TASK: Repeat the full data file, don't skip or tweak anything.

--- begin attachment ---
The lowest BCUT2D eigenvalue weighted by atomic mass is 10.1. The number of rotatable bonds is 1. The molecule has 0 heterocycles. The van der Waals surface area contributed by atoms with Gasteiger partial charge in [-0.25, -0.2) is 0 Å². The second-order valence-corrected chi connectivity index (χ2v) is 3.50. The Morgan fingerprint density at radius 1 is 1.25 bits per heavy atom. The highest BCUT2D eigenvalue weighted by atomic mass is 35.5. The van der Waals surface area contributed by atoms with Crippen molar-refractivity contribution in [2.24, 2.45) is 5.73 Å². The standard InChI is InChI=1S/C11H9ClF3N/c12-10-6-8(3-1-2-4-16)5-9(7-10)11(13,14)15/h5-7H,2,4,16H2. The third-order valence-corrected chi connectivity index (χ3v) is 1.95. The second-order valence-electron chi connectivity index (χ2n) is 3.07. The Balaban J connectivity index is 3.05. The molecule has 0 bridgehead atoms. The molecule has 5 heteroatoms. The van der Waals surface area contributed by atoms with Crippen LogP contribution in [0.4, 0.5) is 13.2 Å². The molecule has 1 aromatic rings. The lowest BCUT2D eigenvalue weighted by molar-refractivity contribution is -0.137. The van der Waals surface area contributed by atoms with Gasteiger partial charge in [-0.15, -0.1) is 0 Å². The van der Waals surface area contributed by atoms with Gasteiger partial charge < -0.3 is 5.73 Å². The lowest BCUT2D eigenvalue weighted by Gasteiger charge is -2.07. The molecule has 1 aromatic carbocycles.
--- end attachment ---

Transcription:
The lowest BCUT2D eigenvalue weighted by atomic mass is 10.1. The number of rotatable bonds is 1. The molecule has 0 heterocycles. The van der Waals surface area contributed by atoms with Gasteiger partial charge in [-0.25, -0.2) is 0 Å². The second-order valence-corrected chi connectivity index (χ2v) is 3.50. The Morgan fingerprint density at radius 1 is 1.25 bits per heavy atom. The highest BCUT2D eigenvalue weighted by atomic mass is 35.5. The van der Waals surface area contributed by atoms with Crippen molar-refractivity contribution in [2.24, 2.45) is 5.73 Å². The standard InChI is InChI=1S/C11H9ClF3N/c12-10-6-8(3-1-2-4-16)5-9(7-10)11(13,14)15/h5-7H,2,4,16H2. The third-order valence-corrected chi connectivity index (χ3v) is 1.95. The second-order valence-electron chi connectivity index (χ2n) is 3.07. The Balaban J connectivity index is 3.05. The molecule has 0 bridgehead atoms. The molecule has 5 heteroatoms. The van der Waals surface area contributed by atoms with Crippen LogP contribution in [0.4, 0.5) is 13.2 Å². The molecule has 1 aromatic rings. The lowest BCUT2D eigenvalue weighted by molar-refractivity contribution is -0.137. The van der Waals surface area contributed by atoms with Gasteiger partial charge in [-0.15, -0.1) is 0 Å². The van der Waals surface area contributed by atoms with Gasteiger partial charge < -0.3 is 5.73 Å². The lowest BCUT2D eigenvalue weighted by Gasteiger charge is -2.07. The molecule has 1 aromatic carbocycles.